Mobile ad fraud most likely to happen in an app environment: Industry experts

Rajiv Darshi, General Manager (West) Mediacom, Suraj Nambiar, National Media Head, Tonic Worldwide, and Anand Chakravarthy, MD, India, Essence, share insights on challenges of mobile advertising

e4m by Noel Dsouza
Updated: Jun 24, 2019 7:27 AM
Mobile Ad Fraud

According to the Mobile Marketing Association (MMA), an estimated 22 per cent of the mobile ad spends in India are subject to ad fraud. But which area is more threat-prone in terms of mobile ad fraud? According to Rajiv Darshi, General Manager (West) MediaCom, “Ad fraud is most likely to happen in an app environment, which has its set of limitations. When it comes to tracking ads most of the long tail players are not equipped to accept ad serving due to which tools capable of measuring ad fraud cannot be implemented.”

Ad fraud has been there for a very long time and there are precautionary steps publishers take to avoid this. “Today there are many options for marketers to avoid ad fraud. This is done through creating your own data ecosystem that combines first party and third party tools that will help target the relevant user with no waste of inventory to ad fraud”, said Suraj Nambiar, Managing Partner & National Media Head, Tonic Worldwide. 
Anand Chakravarthy, MD, India, Essence, estimated the fraud to be potentially higher in India at close to 30 per cent. “Fraud is a global issue and in India, we are certainly not getting prepared as brands to tackle this. Aside from ad fraud, there are also issues like viewability and brand safety that need to be considered. Ad frauds take centre stage, while viewability and brand safety are equally important issues for advertisers to consider”, he remarked. 

But why do these frauds take place? “They happen when agencies opt for bots and fake users, maximise the magnitude of a campaign and charge advertisers unjustified fees”, said Nambiar.

How do agencies tackle this issue? Darshi stated restricting media buys on platforms which accept third-party tags facilitate in implementing tools to help identify ad fraud. Working on stringent KPI’s with long tails which are business outcome linked can curb the issue.

Nambiar stated that there were a few ways agencies could deal with this. “Agencies need to keep a closer look at the data flow which will show irregularities. Deploy ad serving or programmatic tools capable of detecting and removing fraudulent traffic. They will need to go with trusted and verified publishers,” he said. 

The resolution of ad fraud does not solely rest with the agency alone. Multiple stakeholders need to take appropriate action to create a digital ecosystem that has predominantly quality impressions. Chakravarthy said all three participants of the digital ecosystem advertisers, publishers and platforms need to come together and took tangible actions towards it.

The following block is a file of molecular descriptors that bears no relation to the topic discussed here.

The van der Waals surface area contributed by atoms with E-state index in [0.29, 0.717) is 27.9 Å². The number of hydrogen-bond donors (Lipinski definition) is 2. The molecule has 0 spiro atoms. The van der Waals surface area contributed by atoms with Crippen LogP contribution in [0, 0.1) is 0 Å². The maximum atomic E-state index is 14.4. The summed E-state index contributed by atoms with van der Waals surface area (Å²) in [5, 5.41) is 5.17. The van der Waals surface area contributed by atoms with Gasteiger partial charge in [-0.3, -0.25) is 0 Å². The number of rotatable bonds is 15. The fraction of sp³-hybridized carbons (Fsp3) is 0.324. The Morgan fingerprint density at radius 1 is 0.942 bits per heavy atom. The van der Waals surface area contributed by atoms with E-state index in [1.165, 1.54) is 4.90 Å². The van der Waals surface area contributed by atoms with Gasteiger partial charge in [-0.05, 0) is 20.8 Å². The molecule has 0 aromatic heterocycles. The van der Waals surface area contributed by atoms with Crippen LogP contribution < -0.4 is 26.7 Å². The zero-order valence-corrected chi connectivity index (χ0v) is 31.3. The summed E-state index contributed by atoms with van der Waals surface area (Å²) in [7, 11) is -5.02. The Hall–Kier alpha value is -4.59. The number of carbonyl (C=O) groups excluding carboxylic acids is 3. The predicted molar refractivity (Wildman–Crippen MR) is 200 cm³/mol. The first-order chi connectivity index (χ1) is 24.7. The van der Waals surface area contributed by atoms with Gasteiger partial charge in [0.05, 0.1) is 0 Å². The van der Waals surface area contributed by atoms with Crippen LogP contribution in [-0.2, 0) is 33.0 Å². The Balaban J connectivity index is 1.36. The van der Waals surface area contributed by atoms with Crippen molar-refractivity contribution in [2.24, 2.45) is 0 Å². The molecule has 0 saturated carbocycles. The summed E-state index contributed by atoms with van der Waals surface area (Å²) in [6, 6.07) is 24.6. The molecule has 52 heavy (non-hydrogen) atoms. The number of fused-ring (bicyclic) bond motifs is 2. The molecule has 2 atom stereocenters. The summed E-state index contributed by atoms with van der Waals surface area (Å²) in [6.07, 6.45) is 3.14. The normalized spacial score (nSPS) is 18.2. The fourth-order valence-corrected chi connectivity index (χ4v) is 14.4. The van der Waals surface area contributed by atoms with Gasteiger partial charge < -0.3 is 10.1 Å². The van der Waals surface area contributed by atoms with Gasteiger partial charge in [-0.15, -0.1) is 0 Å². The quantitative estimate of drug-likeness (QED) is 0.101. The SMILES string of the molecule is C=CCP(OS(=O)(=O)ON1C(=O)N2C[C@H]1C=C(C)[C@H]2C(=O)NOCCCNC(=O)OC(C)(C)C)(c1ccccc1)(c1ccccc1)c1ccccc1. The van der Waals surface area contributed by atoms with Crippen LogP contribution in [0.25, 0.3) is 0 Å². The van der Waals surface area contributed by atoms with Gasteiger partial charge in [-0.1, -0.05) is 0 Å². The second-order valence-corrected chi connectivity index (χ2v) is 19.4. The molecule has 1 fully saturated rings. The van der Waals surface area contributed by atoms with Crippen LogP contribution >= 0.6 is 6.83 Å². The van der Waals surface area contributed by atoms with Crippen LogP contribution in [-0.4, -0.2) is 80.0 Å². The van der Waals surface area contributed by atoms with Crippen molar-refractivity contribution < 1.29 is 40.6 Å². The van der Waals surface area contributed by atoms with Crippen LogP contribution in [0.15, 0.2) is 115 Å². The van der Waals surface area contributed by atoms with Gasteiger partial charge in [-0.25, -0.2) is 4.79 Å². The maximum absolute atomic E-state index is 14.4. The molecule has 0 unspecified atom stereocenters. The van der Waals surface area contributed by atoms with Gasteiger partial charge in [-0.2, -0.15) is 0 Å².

He recommended following a very stringent process when activating campaigns. Essence has taken measures like Proprietary Fraud Detection Tool- EKG: Rigorous monitoring to control and implement fail-safe mechanisms to avoid campaign losses in terms of fraud impressions. They have also created blacklists and have implemented content filters so that traffic that is removed pre-bid is never bought, and traffic that is removed post-serve is not paid for. They have developed a Fraud Squad, a dedicated team of a specialist having a continuous watch on patterns, evolution and create tangible POVs of tackling it on the scale. This is key as the world of ad fraud is evolving rapidly and we need to keep pace with new fraud mechanisms and have actionable measures to tackle the same. 

There is a plethora of challenges agencies face while advertising on mobile. Darshi said that one of the challenges faced by advertisers in mobile advertising is the absence of a common currency that helps unify audiences across apps. 

According to Nambiar, the main challenge is that a lot of platforms do not allow third-party tracking. “We currently go by the numbers that they report. Hence there is no trust in the system”, he said. 

Chakravarthy said the challenge lies in brand safety, ad fraud and viewability, the 3 key areas where advertisers need to ensure that their partners are taking the appropriate steps to protect their brand, digital and mobile investments. “More often than not, the focus is on efficiency and not on buying quality and effective digital media inventory. The real challenge is for advertisers to recognize this as an area that requires a lot more attention and make the appropriate investments”, he said. 

Chakravarthy added that there will always be attempts to create fraud as is the nature of many ecosystems and ignoring it will not make it go away and will only continue to reduce ROI for advertisers. “Enough has been said and written about ad fraud and I think it’s time for brands to take appropriate action”, he concluded.

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